Christ the King is a hard festival to understand. It has been on my mind all day, particularly after Donald Trump's election. What does it mean to have power? And what does it mean for Jesus to be our King?
In the Hebrew Scriptures the children of Israel lived with God as their King. They were led by human Judges who kept peace, guided the people, and gathered an army to protect them if necessary. But the Judges didn't rule. Eventually, the people asked the prophet Samuel to give them a king; he was angry.
"God is your king!" He shouted in frustration. "But we want a King we can see," they said. They wanted a King to protect their freedom. Samuel spoke to God, who told him that the people were not rejecting Samuel, they were rejecting God himself. He told Samuel to grant the request, and he did, but with a warning:
"A King will not make you free, a king will tax you, and make you fight in his army and enslave you."
They still wanted one.
Samuel’s warning was realized, and then repeated over and over again through the history of Monarchy. How do we reconcile this image with the idea of Christ the King?
When God finally decided to join us as Jesus, he did not take power and rule; he guided, advised, challenged and taught. He modeled a new way of living and invited people to follow him; to imitate him. Along the way, he made enemies. Some of those in power didn't like the way he challenged them. In spite of this, he lived his life fully aware that he was a free child of God. Nothing anyone else could do could take away his freedom, not even execution.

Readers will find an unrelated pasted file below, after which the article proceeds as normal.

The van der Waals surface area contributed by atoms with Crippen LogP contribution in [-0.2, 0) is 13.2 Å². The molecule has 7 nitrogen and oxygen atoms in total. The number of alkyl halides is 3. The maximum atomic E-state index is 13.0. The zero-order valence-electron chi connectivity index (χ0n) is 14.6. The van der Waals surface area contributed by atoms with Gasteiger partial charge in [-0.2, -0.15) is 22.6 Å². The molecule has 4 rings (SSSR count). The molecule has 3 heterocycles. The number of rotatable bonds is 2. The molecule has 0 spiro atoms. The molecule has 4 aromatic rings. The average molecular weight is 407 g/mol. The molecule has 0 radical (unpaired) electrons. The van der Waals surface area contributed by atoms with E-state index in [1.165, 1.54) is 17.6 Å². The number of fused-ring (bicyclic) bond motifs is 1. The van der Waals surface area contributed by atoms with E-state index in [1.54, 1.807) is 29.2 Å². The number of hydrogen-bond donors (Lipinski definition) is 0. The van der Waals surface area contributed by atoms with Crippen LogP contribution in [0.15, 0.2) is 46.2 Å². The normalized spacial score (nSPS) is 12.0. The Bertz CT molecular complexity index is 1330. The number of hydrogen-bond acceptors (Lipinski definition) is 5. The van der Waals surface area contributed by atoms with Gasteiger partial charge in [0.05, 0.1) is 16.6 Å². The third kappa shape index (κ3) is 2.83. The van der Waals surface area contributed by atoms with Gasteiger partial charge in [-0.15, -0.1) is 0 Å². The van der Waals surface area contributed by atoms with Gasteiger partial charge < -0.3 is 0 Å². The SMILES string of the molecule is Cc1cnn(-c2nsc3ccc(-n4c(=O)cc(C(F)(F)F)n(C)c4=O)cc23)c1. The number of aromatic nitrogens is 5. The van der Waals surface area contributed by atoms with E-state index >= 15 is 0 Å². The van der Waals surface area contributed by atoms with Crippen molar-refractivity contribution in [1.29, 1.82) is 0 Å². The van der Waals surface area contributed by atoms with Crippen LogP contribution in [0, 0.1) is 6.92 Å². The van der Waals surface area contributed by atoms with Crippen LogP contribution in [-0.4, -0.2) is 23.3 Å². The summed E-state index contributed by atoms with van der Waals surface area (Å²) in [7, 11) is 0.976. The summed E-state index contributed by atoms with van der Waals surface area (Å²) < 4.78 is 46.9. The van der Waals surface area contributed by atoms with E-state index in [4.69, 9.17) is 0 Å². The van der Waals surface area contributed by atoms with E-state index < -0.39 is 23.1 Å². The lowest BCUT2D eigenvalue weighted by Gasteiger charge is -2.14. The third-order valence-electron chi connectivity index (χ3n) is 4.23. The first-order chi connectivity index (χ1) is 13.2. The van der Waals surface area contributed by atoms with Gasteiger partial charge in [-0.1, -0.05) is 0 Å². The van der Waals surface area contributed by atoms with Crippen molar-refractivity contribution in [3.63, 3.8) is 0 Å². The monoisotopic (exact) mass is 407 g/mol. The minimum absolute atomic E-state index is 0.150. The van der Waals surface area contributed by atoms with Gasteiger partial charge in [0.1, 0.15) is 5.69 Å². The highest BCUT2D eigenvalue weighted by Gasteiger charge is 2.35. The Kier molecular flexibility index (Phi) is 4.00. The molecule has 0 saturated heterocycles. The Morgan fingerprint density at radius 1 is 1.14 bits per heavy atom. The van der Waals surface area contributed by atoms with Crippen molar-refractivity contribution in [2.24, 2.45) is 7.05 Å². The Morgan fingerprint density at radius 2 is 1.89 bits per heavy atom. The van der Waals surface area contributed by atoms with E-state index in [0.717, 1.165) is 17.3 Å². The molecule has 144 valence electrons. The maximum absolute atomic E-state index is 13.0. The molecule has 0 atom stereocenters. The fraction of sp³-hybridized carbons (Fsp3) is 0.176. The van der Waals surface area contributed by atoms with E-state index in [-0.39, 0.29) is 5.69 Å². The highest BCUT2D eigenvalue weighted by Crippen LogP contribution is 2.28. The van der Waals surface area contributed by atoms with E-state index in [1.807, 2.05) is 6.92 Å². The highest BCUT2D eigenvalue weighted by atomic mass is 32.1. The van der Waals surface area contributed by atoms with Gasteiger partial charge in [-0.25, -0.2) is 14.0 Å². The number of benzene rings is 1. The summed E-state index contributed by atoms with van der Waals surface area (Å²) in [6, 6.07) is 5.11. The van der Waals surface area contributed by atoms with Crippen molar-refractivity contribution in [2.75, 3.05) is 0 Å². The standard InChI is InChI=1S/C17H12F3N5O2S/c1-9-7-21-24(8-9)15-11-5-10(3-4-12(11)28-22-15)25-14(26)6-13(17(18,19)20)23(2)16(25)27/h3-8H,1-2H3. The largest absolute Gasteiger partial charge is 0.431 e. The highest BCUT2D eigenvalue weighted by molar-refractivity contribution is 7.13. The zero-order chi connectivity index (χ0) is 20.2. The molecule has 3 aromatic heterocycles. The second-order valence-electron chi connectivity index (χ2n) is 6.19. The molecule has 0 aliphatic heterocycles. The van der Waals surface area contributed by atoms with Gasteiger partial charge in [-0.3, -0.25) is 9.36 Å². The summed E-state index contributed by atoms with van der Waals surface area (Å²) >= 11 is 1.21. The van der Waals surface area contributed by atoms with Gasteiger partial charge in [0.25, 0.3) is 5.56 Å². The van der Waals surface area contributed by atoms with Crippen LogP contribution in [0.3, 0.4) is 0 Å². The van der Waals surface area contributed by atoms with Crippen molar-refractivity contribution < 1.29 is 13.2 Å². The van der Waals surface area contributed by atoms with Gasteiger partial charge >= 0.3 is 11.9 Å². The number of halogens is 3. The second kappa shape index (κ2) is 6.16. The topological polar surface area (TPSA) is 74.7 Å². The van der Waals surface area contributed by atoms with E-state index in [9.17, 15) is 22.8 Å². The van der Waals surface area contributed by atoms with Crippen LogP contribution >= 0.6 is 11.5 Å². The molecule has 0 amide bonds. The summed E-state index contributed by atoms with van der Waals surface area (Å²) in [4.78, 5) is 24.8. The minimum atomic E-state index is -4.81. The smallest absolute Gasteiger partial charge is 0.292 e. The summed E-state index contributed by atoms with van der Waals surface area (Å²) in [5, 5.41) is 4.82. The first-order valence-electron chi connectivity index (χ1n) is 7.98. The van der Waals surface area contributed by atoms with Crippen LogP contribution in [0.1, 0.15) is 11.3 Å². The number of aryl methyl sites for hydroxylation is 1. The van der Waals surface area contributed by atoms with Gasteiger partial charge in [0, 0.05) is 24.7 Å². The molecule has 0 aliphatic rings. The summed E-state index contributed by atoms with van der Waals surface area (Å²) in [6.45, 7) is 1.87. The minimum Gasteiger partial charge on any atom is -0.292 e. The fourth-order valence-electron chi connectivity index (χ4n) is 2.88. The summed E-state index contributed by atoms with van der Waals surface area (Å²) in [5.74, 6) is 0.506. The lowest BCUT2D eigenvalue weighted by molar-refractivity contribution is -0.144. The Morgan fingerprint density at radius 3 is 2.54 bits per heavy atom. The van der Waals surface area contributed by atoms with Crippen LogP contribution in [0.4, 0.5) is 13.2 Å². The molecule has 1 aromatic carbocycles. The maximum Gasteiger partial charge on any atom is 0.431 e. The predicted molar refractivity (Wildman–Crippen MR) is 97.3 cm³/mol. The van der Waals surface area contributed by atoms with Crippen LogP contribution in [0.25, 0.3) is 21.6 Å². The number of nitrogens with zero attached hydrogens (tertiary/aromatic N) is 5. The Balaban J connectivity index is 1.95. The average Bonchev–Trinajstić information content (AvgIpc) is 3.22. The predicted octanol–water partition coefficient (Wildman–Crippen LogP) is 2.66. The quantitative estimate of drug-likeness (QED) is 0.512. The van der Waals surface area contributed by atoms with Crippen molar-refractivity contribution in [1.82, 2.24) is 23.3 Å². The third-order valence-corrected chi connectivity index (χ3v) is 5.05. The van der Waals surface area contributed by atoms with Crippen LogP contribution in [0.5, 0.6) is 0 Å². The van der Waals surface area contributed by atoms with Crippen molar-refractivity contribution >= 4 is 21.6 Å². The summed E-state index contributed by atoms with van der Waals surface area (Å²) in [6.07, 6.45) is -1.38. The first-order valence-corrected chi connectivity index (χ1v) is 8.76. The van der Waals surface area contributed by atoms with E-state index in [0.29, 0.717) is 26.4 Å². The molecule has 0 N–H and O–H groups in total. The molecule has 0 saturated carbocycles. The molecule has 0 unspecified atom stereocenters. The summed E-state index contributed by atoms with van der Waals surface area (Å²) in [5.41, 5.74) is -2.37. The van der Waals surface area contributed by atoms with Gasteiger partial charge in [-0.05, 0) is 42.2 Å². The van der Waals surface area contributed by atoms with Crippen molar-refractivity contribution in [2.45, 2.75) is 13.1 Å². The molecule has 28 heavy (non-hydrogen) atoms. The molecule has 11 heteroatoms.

Christ the King is not a festival that celebrates royal power, it reimagines it. Jesus is regal, not because of his power, but because he is free. He lives his life, within a coercive and corrupt political system, without being subject to that system. He is an example to us that we can be free wherever, whenever, and under whatever regime we live.
This is a different kind of Kingdom in which we are all called to make the values of God present in our world by living them. This may mean supporting those in authority when their actions match those values. It may mean resisting, peacefully, the exercise of political power when it is in conflict with those values. Some have used a different biblical word to describe this Kingdom: Shalom - it means 'peace,' and it is what God wants for our world.
I wanted to find an example to make the concept I am trying to explain make sense. It was hard to find one in the middle of the current political climate. Then Martín suggested someone to me, Malala Yousafzai. For anyone not familiar with Malala, she is a young Muslim Pakistani girl who wanted an education. She was shot in the face by a member of the Taliban, who do not believe women should be educated. She recovered from the attack, and with great humor, courage, and grace became an advocate for girls education throughout the world. She is the youngest ever recipient of the Nobel Peace Prize.
Malala is not powerful in the political sense, she does not rule and she is not a monarch; her power is in her example and in living her life: Malala is regal.
She is a Muslim woman who inspires me to be more Christlike.
Jesus lived his life as an example and invited us to follow him. Malala is an inspiration to millions. This week, find someone who lives a life full of similar values, someone peaceful, someone dignified, someone regal... and be like them.
From the UK, Matthew loved US culture from the first time he picked up a Fantastic Four Comic when he was 12.